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What's in a Lead?
Defining what a qualified lead means to a company is the first of many steps on the road to closing the marketing and sales loop, according to a new report.
Posted Jan 9, 2007
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What do we talk about when we talk about leads? Before implementing enterprisewide technologies or rolling out million-dollar marketing campaigns, it is basic questions like this that companies must ask themselves to ensure revenue return. A new report from IDC, "CMO Advisory Best Practices Series: Marketing's Lead Management Process," underlines the idea that companies in the technology vendor community still need to find a common language around lead qualification and lead management. The report finds that although 50 percent of marketing investment is allocated to demand generation, many companies still lack the set processes necessary to understand its effectiveness, a crucial step in reaching the lead management holy grail: complete loop closure. Michael Gerard, director of IDC's CMO Advisory Practice, explains that lead management continues to be a struggle for companies in the technology space as an increased focus on marketing accountability has left many scrambling to keep up with demands. "If we look at the technology space in a general way, few companies historically have been truly a marketing lead." Gerard says the first challenge companies face in creating this focus is, "How do we develop the culture and the technology so that as a lead is generated it gets identified?" Across the IT vendors surveyed, IDC found the current state of lead management performance to be a 3.6 on a 1-to-6 scale of effectiveness. The vendors reported an average desired shift to a five on this scale, equating to a 39 percent improvement. The report shows that all sides of lead management must be examined and overhauled in order to reach this goal. Firstly, an individual or team must be assigned responsibility for the lead management process by the CMO, according to the report. A single responsible authority will be better able to create a consistent language and process. The report highlights the importance of sharing this common process and language across the organization. To do so, Gerard says that sales and marketing must become more closely aligned both from a strategy perspective and during lead hand-off. "We see marketing and operations working closer together as one of the key ways companies have strived toward improving that alignment." The report cites that this union will improve lead transfer process, lead capacity planning, and lead attendance process.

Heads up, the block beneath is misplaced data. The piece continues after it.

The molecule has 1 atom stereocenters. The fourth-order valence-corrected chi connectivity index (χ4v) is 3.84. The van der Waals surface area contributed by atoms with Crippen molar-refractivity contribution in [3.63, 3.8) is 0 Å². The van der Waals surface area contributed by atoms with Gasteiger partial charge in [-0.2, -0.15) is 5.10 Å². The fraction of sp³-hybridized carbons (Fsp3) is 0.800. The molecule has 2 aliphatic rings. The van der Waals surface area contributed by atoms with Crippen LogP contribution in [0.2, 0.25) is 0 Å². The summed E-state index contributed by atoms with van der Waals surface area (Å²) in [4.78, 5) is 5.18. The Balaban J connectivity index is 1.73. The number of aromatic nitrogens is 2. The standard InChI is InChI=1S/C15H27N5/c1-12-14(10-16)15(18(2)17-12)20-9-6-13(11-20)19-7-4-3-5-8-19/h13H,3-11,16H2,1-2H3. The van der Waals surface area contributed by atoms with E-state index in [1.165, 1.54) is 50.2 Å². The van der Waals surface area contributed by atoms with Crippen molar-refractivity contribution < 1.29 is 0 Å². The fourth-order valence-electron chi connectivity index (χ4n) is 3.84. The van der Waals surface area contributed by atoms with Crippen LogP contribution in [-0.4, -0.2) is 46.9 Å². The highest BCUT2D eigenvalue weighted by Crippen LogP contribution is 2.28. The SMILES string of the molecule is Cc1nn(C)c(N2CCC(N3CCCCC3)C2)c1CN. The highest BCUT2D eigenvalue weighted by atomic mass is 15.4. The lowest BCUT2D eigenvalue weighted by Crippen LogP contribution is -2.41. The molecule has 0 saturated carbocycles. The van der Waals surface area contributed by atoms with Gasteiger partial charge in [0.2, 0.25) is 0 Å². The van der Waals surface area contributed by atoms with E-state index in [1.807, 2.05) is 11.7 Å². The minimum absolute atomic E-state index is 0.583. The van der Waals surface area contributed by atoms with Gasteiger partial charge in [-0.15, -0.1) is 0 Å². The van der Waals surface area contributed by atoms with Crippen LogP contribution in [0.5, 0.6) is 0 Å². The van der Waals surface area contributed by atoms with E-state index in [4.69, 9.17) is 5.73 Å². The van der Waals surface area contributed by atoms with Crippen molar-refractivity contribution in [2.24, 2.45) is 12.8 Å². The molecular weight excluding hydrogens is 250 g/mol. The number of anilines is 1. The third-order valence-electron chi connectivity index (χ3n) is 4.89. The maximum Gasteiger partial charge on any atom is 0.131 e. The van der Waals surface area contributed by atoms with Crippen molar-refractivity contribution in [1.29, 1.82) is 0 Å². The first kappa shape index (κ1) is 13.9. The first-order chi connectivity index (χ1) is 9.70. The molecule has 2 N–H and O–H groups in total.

The end purpose of lead management for marketing is to better understand campaign effectiveness. This ultimately means closing the loop from the birth of a lead to the sale. IDC advises that companies trace their back end connections to the front end. Matching lead and shipping addresses is one way of doing so. Additionally, better communication between the company and its partners can help the company get better information on closed deals. Gerard says that although most companies (especially enterprises) are not at the point of a closed-loop understanding yet, they should be striving toward this goal by focusing on the basics. "They still really have to develop the foundation of the process before they get to that full, closed lead." Related articles: Above the Sales Funnel Campaign Management Implementations: Five Ignored Functionalities Marketers Still Fail to Connect with Customers
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